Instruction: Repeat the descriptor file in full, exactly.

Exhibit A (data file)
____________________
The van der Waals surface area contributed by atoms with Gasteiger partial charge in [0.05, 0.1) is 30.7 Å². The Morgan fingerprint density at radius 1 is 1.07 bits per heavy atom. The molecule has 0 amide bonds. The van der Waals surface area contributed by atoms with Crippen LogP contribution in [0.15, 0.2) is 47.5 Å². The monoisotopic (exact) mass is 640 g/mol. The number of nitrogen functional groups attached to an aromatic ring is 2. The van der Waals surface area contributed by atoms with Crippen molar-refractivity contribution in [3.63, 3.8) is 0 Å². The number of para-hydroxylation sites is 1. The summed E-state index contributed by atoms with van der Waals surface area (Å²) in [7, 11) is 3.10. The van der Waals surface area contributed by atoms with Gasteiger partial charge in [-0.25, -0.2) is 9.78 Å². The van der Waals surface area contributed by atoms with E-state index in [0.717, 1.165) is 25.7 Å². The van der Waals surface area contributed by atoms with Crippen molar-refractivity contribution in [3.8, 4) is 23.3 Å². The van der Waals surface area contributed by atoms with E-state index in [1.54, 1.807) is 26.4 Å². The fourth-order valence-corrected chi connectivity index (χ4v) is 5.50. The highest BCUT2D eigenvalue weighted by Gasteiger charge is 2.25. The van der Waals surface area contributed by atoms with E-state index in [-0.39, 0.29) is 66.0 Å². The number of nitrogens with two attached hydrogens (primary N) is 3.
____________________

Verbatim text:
The van der Waals surface area contributed by atoms with Gasteiger partial charge in [0.05, 0.1) is 30.7 Å². The Morgan fingerprint density at radius 1 is 1.07 bits per heavy atom. The molecule has 0 amide bonds. The van der Waals surface area contributed by atoms with Crippen LogP contribution in [0.15, 0.2) is 47.5 Å². The monoisotopic (exact) mass is 640 g/mol. The number of nitrogen functional groups attached to an aromatic ring is 2. The van der Waals surface area contributed by atoms with Crippen molar-refractivity contribution in [3.63, 3.8) is 0 Å². The number of para-hydroxylation sites is 1. The summed E-state index contributed by atoms with van der Waals surface area (Å²) in [7, 11) is 3.10. The van der Waals surface area contributed by atoms with Gasteiger partial charge in [-0.25, -0.2) is 9.78 Å². The van der Waals surface area contributed by atoms with E-state index in [0.717, 1.165) is 25.7 Å². The van der Waals surface area contributed by atoms with Crippen molar-refractivity contribution in [3.8, 4) is 23.3 Å². The van der Waals surface area contributed by atoms with E-state index in [1.54, 1.807) is 26.4 Å². The fourth-order valence-corrected chi connectivity index (χ4v) is 5.50. The highest BCUT2D eigenvalue weighted by Gasteiger charge is 2.25. The van der Waals surface area contributed by atoms with E-state index in [-0.39, 0.29) is 66.0 Å². The number of nitrogens with two attached hydrogens (primary N) is 3.